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AVZ Blog (Jan22) Getting unsafe drivers off our roads with license suspensions
On Monday 10th January, MPs debated whether police should have the power to suspend driving licenses. This was a Westminster Hall debate triggered by the huge public support for this change. Over 104,000 people had supported Tom’s Law, the petition by Tom McConnachie’s family before it closed last March.
Tom was killed by a driver who left the scene and then tried to destroy evidence by burning the car. It took 11 months for the case to come to court where he pleaded guilty to:
- failing to stop
- driving without insurance and
- perverting the course of justice after a collision.
These were 11 months where the driver was allowed to continue driving as if nothing had happened. Eleven months where the family had to wait for the police investigation to finish and the court case to commence. The police investigation was made more difficult by the driver leaving the scene and destroying evidence. This pre-court time where drivers—despite being arrested for suspicion of causing a death or another serious offence—are allowed to continue driving, adds insult and suffering to families already devastated from the death of their loved one.
Tom’s family and their petition called for police to be able to suspend driving licenses for drivers arrested on suspicion of drink, drug or dangerous driving. This would not have affected “their driver”. They were focused on protecting the wider public and sparing other families.
Action Vision Zero and RoadPeace West Midlands’ Remain and Report campaign is aimed at holding drivers to account for failing to remain at the scene of a fatal or serious injury crash. All of the bereaved families we have spoken to were outraged at how drivers are allowed to continue driving until court. In none of their cases had the accused been given an interim ban.
Interim driving bans are possible, as was mentioned during the 10th January debate. But they are extremely rare. They are usually only given for serial offenders where there is a high chance of reoffending. This should have applied in Tom’s case as the driver was a serial offender but he had lied about his previous convictions and was not given an interim ban.
This is why immediate and interim license suspension is one of Remain and Report campaign’s four key calls for criminal justice reform. It was added after consulting with bereaved families. We have argued that driving licenses should come with the condition that they are suspended upon arrest for any offence that carries a mandatory driving ban. This approach was recommended to RoadPeace many years ago by both Liberty, the human rights organisation, and ACPO—the Association of Chief of Police Officers. RoadPeace raised it with Andrew Jones MP, Road Safety Minister in 2018 but to no avail. Our video on our Remain and Report facebook page explains more.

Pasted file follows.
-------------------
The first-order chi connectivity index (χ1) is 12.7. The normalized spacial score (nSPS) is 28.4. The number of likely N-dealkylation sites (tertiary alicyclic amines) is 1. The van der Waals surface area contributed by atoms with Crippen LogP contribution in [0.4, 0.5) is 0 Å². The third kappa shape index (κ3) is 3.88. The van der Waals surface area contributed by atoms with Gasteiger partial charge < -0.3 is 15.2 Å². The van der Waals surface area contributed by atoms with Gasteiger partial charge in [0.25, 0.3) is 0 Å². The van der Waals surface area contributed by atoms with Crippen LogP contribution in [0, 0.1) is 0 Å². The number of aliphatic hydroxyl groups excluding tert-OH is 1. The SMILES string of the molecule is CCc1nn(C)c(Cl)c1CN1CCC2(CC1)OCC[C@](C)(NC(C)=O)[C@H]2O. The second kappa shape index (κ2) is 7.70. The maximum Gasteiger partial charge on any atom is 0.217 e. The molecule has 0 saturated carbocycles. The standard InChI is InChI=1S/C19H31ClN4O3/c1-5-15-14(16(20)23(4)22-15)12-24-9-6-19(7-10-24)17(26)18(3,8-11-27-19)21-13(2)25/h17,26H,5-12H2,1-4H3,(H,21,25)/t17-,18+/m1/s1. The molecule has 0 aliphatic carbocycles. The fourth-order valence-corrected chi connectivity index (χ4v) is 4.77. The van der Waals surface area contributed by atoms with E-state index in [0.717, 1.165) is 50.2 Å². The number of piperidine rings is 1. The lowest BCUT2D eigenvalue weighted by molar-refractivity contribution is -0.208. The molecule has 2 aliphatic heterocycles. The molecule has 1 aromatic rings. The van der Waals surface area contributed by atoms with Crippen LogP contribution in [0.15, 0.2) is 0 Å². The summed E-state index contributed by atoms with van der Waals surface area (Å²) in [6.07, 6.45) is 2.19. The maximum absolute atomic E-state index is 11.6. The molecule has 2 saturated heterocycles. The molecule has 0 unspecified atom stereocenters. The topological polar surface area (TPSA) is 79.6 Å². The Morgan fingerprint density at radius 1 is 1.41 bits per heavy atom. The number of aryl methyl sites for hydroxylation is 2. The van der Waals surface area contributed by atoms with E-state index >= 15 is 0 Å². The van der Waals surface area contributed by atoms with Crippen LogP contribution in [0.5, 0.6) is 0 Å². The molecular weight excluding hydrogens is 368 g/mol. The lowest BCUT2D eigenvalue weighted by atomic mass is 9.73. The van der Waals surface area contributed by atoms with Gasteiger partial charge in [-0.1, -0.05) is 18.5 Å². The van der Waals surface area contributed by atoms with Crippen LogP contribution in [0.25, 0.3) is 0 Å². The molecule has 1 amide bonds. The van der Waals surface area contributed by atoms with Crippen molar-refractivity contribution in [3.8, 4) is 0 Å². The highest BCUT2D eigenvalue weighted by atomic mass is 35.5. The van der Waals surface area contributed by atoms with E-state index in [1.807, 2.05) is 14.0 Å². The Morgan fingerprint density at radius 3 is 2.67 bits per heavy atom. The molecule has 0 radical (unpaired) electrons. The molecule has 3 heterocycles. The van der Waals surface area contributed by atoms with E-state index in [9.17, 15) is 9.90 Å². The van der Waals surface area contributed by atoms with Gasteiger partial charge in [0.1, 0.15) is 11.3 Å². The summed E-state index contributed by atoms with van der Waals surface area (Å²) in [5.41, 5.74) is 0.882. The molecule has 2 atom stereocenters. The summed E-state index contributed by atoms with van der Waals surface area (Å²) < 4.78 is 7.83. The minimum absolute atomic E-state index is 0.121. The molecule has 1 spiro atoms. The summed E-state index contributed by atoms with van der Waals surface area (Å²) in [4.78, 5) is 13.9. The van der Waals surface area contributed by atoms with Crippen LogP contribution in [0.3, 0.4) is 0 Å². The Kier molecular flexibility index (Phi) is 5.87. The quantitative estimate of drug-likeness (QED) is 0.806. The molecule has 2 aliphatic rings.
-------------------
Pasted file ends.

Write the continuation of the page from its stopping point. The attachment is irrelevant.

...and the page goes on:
Nor was the government spokesperson swayed by the arguments for police powers yesterday. Trudy Harrison MP, standing in for Baroness Vere, Road Safety Minister, warned this could make matters worse without further explanation. She offered little except to once again refer to the upcoming review of road traffic offences.
Licence Suspensions in the Review of Road Traffic Offences
This review, promised over 7½ years ago, will have much to cover beyond closing the loopholes with hit and run. This will include not only the lack of a serious charge for a driver leaving the scene of a fatal or serious injury collision. It will also need to cover the lax approach to reporting—the driver who hit Tom turned himself in after 7 hours. But as our current system allows a maximum of 24 hours, this was enough to save him from being charged with Fail to Report. This too must change and is another of Remain and Report’s key calls.
We have also heard from both families and police of problems with passengers. Occupants can refuse to say who was driving and police may not always be able to prove conclusively who it was. This is yet another loophole that needs to be closed.
But let’s stay with license suspensions here. Several of the MPs, especially Johnny Mercer MP, highlighted how driving licenses were a privilege not a right. This is a point that campaigners regularly make. At a time when active travel is being promoted, and a new Highway Code with a road user hierarchy is due to come into force later this month, our government should be open to rethinking license suspensions.
Roadside suspensions have become common in Canada. Police are able to suspend driving licenses and impound vehicles for up to ninety days for “minor” offences. These include drink driving if it is a first-time offender, if no casualty crash is involved nor any child passenger is in the car. It can also apply to speeding drivers. Mothers Against Drunk Driving (MADD) Canada has said this was a game changer in tackling drink driving as drivers often hired solicitors to challenge the longer driving ban imposed by courts.
Back to England and Wales. With the huge backlog in court cases, most motoring cases are being heard online, the review needs to consider how out of court sanctions can be improved. This should include both license suspensions and vehicle confiscations. The latter should not be limited to uninsured drivers as at present. It should also be used with dangerous, drink/drug drivers and speeding drivers.
Licence suspensions should play a key role in making our roads safer, as vehicle confiscations did with reducing uninsured vehicles. The Parliamentary debate should help ensure they are included in the long-awaited review. Thanks to Charlotte and Christina, Tom’s mother and partner, for finding the strength and channelling their grief to help get unsafe drivers off our roads.